Middle East Business News Review – 14 November

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Today’s top business and economy news from the Middle East and North Africa:

UAE invests $200 million in Azerbaijan projects

The UAE Deputy Economy Minister Mohammed Ahmed Bin Abdul Aziz Al Shihhi said during a joint business forum in Baku on Wednesday his country’s investments in Azerbaijan’s economy exceeded $200 million.

“There is great potential for development of cooperation between the two countries, and trade turnover between the UAE and Azerbaijan, which increased by 24%, does not meet the existing potential,” Al Shihhi said.

Azerbaijan’s Economic Development Minister Shahin Mustafayev commended the UAE’s investment in the country and said non-oil sector, tourism, agriculture, and industry as priority areas of cooperation. According to the Azerbaijani statistics, trade turnover between the two countries increased by 57% compared to last year.

Qatar, Total ink new deal on offshore oil field

Qatar said on Wednesday that it has signed another 25-year agreement with France’s Total to oversee a major offshore oil field.

Dr Mohammed bin Saleh Al Sada, Qatar’s Minister of Energy and Industry and chairman and managing director of Qatar Petroleum, and Yves-Louis Darricarrère, Total’s president, Upstream, signed the deal for the Al Khalij field.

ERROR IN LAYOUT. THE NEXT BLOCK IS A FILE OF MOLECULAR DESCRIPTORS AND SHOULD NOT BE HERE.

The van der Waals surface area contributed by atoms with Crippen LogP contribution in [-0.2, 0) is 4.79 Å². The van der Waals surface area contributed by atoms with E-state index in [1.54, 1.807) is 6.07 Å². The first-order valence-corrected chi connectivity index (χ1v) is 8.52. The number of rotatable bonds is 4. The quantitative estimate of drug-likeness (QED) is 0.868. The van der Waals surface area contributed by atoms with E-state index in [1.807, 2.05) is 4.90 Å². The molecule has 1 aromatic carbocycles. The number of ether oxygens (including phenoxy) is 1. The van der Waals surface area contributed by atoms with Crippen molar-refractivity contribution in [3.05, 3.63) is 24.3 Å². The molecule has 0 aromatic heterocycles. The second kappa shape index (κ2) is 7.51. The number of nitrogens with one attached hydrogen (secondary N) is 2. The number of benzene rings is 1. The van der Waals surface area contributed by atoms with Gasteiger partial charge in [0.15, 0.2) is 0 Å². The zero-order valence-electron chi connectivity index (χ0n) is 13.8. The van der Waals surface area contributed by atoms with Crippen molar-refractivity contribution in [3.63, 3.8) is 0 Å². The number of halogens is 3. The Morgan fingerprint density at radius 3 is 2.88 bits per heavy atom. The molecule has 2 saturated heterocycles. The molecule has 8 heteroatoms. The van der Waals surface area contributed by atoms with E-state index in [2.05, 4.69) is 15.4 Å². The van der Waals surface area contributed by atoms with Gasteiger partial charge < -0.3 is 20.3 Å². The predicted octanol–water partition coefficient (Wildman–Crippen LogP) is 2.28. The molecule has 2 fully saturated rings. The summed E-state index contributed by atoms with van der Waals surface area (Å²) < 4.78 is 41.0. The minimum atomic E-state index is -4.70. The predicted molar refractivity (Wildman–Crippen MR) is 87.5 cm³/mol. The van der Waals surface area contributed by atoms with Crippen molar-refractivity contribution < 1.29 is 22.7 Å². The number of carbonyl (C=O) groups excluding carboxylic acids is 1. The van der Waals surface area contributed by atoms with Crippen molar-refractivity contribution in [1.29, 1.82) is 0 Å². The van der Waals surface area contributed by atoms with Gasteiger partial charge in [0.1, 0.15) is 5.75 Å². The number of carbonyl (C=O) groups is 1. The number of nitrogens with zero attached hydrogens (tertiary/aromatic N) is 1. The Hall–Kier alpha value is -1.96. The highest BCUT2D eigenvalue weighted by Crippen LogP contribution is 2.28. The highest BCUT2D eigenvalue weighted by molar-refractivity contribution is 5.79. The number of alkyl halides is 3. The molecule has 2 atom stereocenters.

Located about 130km east off the Qatari coast, Al Khalij field was discovered by Total in 1991 and commenced production in 1997. An Exploration and Production Sharing Agreement (EPSA), which was signed in 1989, is due to expire in early 2014.

Kuwait signs deal for $2.6bn bridge project

A Kuwaiti company has signed a contract with South Korea’s Hyundai Engineering & Construction Co. to design, build and maintain a major bridge in the Gulf state, a stock exchange filing said on Wednesday.

Kuwait’s Combined Group Contracting Co will own a 21.5 percent stake in the Sheikh Jaber al-Ahmad al-Sabah project, it said.

The statement did not give the value of the contract, but state news agency KUNA reported earlier that the bridge project as a whole was worth KD738m ($2.6bn) and would take five years to complete. The bridge will be built over Kuwait Bay and connect Shuwaikh port with Subiyah, an area in the northern oil-producing part of the OPEC state. It will help reduce congestion around the port, KUNA said.